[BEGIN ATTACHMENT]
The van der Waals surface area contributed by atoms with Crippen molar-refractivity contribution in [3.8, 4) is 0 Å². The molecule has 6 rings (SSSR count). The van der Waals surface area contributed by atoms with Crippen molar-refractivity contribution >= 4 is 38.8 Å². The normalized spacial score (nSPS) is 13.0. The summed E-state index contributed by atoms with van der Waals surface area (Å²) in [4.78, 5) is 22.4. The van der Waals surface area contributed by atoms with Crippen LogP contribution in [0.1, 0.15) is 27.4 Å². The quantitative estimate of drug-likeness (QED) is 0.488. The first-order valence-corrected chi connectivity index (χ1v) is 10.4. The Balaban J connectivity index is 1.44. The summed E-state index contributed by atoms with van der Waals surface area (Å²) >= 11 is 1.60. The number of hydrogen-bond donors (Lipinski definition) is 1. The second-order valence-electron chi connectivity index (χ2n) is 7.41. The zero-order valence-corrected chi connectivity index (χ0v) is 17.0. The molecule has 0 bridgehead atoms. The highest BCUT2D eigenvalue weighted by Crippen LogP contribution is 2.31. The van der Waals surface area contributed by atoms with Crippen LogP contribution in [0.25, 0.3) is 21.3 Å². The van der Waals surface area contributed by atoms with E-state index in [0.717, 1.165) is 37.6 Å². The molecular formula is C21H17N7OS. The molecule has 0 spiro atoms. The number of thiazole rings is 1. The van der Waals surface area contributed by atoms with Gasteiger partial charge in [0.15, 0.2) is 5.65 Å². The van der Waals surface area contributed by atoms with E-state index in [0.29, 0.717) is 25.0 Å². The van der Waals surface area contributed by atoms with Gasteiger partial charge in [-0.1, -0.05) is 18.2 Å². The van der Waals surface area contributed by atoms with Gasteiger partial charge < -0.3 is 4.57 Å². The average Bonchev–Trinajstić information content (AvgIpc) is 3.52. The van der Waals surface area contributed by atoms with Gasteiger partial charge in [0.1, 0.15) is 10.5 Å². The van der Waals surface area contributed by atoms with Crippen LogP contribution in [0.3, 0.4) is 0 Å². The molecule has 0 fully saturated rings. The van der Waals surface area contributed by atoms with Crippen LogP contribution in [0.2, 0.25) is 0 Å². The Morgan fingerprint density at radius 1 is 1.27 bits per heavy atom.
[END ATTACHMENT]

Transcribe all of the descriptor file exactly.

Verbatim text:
The van der Waals surface area contributed by atoms with Crippen molar-refractivity contribution in [3.8, 4) is 0 Å². The molecule has 6 rings (SSSR count). The van der Waals surface area contributed by atoms with Crippen molar-refractivity contribution >= 4 is 38.8 Å². The normalized spacial score (nSPS) is 13.0. The summed E-state index contributed by atoms with van der Waals surface area (Å²) in [4.78, 5) is 22.4. The van der Waals surface area contributed by atoms with Crippen LogP contribution in [0.1, 0.15) is 27.4 Å². The quantitative estimate of drug-likeness (QED) is 0.488. The first-order valence-corrected chi connectivity index (χ1v) is 10.4. The Balaban J connectivity index is 1.44. The summed E-state index contributed by atoms with van der Waals surface area (Å²) >= 11 is 1.60. The number of hydrogen-bond donors (Lipinski definition) is 1. The second-order valence-electron chi connectivity index (χ2n) is 7.41. The zero-order valence-corrected chi connectivity index (χ0v) is 17.0. The molecule has 0 bridgehead atoms. The highest BCUT2D eigenvalue weighted by Crippen LogP contribution is 2.31. The van der Waals surface area contributed by atoms with Crippen LogP contribution in [0.25, 0.3) is 21.3 Å². The van der Waals surface area contributed by atoms with E-state index in [0.717, 1.165) is 37.6 Å². The molecular formula is C21H17N7OS. The molecule has 0 spiro atoms. The number of thiazole rings is 1. The van der Waals surface area contributed by atoms with Gasteiger partial charge in [0.15, 0.2) is 5.65 Å². The van der Waals surface area contributed by atoms with E-state index in [0.29, 0.717) is 25.0 Å². The van der Waals surface area contributed by atoms with Gasteiger partial charge in [-0.1, -0.05) is 18.2 Å². The van der Waals surface area contributed by atoms with Gasteiger partial charge < -0.3 is 4.57 Å². The average Bonchev–Trinajstić information content (AvgIpc) is 3.52. The van der Waals surface area contributed by atoms with Gasteiger partial charge in [0.1, 0.15) is 10.5 Å². The van der Waals surface area contributed by atoms with Crippen LogP contribution in [0.3, 0.4) is 0 Å². The molecule has 0 fully saturated rings. The van der Waals surface area contributed by atoms with Crippen LogP contribution in [0.2, 0.25) is 0 Å². The Morgan fingerprint density at radius 1 is 1.27 bits per heavy atom.